Holmstrom (1999) - The Firm As A Subeconomy

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  • Holmstrom, Bengt (1999), "The Firm As A Subeconomy", Journal of Law, Economics, and Organization Vol. 15, Issue 1, pp. 74-102. pdf


This article explores the economic role of the firm in a market economy. The analysis begins with a discussion and critique of the property rights approach to the theory of the firm as exposited in the recent work by Hart and Moore ('Property Rights and the Nature of the Firm'). It is argued that the Hart-Moore model, taken literally, can only explain why individuals own assets, but not why firms own assets. In particular, the logic of the model suggests that each asset should be free standing in order to provide maximal flexibility for the design of individual incentives. These implications run counter to fact. One of the key features of the modern firm is that it owns essentially all the productive assets that it employs. Employees rarely own any assets; they only contribute human capital. Why is the ownership of assets clustered in firms? This article outlines an answer based on the notion that control over physical assets gives control over contracting rights to those assets. Metaphorically, the firm is viewed as a miniature economy, an 'island' economy, in which asset ownership conveys the CEO the power to define the 'rules of the game', that is, the ability to restructure the incentives of those that accept to do business on (or with) the island. The desire to regulate trade in this fashion stems from contractual externalities characteristic of imperfect information environments. The inability to regulate all trade through a single firm stems from the value of exit rights as an incentive instrument and a tool to discipline the abuse of power.

Free Rider Problem

What follows is essentially a simple elaboration of the basics of the Holmstrom 1982 (Team's Problem) model, but rather than considering the principal as a budget breaker, it will primarily be used to discuss monitoring.

The set up is as follows:

  • There are [math]n\;[/math] workers, each is identical and risk neutral
  • Each worker exerts effort [math]e_i\;[/math], which is unobservable to either a principal or the other workers, at a cost of [math]e_i\;[/math]
  • Ouput is observable to all and is [math]y=y(e_1,\ldots,e_n)\;[/math]
  • There is a sharing contract [math]s_i(y)\;[/math] that denotes the share of output that [math]i\;[/math] gets paid
  • Initially shares are choosen in a partnership without disposal, so that [math]\sum_i s_i(y) = y\;[/math]

The "Team's Problem" is then simply whether [math]s_i\;[/math] can be chosen to induce workers to provide inputs efficiently (i.e. [math]e_i=e^*\; \forall i\;[/math]), that is so that output will maximize total surplus (i.e. [math]y=y(e^*)\;[/math]).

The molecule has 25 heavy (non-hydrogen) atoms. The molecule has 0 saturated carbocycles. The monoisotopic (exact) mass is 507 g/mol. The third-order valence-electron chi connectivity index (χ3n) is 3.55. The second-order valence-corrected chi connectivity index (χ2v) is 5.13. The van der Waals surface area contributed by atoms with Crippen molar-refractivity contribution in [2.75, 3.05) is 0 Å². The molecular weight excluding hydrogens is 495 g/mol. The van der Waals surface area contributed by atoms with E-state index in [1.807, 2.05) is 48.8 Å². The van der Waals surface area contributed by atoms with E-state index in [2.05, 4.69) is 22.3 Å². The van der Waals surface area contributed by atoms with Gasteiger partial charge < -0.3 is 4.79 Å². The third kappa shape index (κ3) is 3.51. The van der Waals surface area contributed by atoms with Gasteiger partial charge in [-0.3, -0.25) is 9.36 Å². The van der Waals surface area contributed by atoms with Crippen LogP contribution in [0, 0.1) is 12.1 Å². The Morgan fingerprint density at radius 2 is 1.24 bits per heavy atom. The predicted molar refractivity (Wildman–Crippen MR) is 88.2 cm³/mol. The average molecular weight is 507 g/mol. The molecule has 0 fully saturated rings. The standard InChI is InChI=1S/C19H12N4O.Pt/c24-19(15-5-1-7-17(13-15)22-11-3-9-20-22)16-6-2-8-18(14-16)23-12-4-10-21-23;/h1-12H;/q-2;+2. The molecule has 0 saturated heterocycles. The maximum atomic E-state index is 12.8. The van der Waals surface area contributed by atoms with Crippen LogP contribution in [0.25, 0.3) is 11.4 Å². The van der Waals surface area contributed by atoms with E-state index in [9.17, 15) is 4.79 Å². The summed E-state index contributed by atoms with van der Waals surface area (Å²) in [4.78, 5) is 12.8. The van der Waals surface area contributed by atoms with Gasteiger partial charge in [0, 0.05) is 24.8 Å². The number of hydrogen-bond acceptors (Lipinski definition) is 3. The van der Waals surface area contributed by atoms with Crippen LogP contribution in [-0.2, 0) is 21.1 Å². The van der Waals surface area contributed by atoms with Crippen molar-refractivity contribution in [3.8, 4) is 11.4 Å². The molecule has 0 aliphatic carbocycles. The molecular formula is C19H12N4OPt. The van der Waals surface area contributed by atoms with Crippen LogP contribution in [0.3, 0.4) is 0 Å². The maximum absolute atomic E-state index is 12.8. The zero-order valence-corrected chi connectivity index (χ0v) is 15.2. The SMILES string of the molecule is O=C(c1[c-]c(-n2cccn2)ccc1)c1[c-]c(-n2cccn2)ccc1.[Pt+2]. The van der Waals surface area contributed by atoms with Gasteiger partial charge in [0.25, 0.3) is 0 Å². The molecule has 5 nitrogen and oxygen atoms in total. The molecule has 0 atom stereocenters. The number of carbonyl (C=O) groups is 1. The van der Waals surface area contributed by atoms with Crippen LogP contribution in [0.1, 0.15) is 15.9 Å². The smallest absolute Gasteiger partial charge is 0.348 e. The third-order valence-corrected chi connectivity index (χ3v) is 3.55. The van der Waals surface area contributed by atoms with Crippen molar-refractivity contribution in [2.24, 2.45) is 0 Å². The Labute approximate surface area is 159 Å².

Assuming [math]y\;[/math] is diffentiable (which is not innocuous) and strictly concave (diminising returns to scale, or increasing costs of effort), then [math]e^*\;[/math] is completely characterized by (marginal benefit equals marginal cost):

[math]\frac{\partial y(e^*)}{\partial e_i} = 1 \quad \forall i=1,\ldots,n\;[/math]

Assuming sharing rules are differentiable (which again may not be innocuous), then a non-cooperative Nash equilbrium must be characterized by (again marginal benefit equals marginal cost):

[math]\frac{ d s_i(y(e^{NE})) }{d y} \frac{\partial y(e^{NE})}{\partial e_i} = 1 \quad \forall i=1,\ldots,n\;[/math]

So for [math]e^{NE}=e^*\;[/math], it must be that:

[math]\frac{ d s_i(y(e^{NE})) }{d y} = 1 \quad \forall i=1,\ldots,n\;[/math]

But from the budget constraint:

[math]\sum_i s_i(y) = y \quad \therefore \sum_i \frac{ d s_i(y(e^{NE})) }{d y} = 1\;[/math]

The above two equations are clearly inconsistent. The problem is simply that in a partnership each worker can not (credibly and under self-imposition) face the full social marginal benefit in his maximization. There are two solutions:

  • The solution presented in Holmstrom 1982 which uses a budget breaker
  • A solution based on Alchian and Demsetz (1972) which uses monitoring

Budget Breakers

The budget breaker solution is loosely to let [math]\sum_i s_i(y) \le y\;[/math], and then create a sharing rule as follows:

[math]s_i(y) = \begin{cases} \frac{y}{n} \quad &\mbox{if } y \ge y(e^*) \\ \frac{y(e^*)}{n} + y - y(e^*) \quad &\mbox{if } y \lt y(e^*) \end{cases} \;[/math]

This requires the team to credible commit to destroying output if the efficient output is not reached (and is not renegotiation proof). In equilibrium this isn't a problem as first best is achieved. And this maybe overcome by including a principle as a residual claimant.


The Alchian and Demsetz (1972) solution is to add a principle who monitors the inputs in some fashion (ignoring the problems of how this person is compensated or incentivized). Again, the monitor may be the residual claimant. A long term reputation game may prevent the monitor from cheating.

The question here is when will an additional performance measure [math]z=z(e_1,\ldots,e_n)\;[/math] add value?